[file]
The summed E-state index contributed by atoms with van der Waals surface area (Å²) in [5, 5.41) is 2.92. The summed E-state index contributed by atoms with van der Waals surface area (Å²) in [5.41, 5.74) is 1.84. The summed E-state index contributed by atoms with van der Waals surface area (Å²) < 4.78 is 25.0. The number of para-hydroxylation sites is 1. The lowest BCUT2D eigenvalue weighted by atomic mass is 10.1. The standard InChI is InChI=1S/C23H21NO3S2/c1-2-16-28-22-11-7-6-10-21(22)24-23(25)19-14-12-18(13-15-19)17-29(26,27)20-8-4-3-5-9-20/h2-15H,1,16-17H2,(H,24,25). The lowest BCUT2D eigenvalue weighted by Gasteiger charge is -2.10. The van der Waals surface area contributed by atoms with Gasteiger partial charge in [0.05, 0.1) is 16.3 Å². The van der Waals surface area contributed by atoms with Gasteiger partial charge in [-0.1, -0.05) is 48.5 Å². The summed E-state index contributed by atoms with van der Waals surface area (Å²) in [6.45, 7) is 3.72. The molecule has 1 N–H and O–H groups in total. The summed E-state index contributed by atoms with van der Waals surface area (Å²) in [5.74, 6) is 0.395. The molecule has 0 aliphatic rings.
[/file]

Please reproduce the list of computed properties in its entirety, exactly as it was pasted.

The summed E-state index contributed by atoms with van der Waals surface area (Å²) in [5, 5.41) is 2.92. The summed E-state index contributed by atoms with van der Waals surface area (Å²) in [5.41, 5.74) is 1.84. The summed E-state index contributed by atoms with van der Waals surface area (Å²) < 4.78 is 25.0. The number of para-hydroxylation sites is 1. The lowest BCUT2D eigenvalue weighted by atomic mass is 10.1. The standard InChI is InChI=1S/C23H21NO3S2/c1-2-16-28-22-11-7-6-10-21(22)24-23(25)19-14-12-18(13-15-19)17-29(26,27)20-8-4-3-5-9-20/h2-15H,1,16-17H2,(H,24,25). The lowest BCUT2D eigenvalue weighted by Gasteiger charge is -2.10. The van der Waals surface area contributed by atoms with Gasteiger partial charge in [0.05, 0.1) is 16.3 Å². The van der Waals surface area contributed by atoms with Gasteiger partial charge in [-0.1, -0.05) is 48.5 Å². The summed E-state index contributed by atoms with van der Waals surface area (Å²) in [6.45, 7) is 3.72. The molecule has 1 N–H and O–H groups in total. The summed E-state index contributed by atoms with van der Waals surface area (Å²) in [5.74, 6) is 0.395. The molecule has 0 aliphatic rings.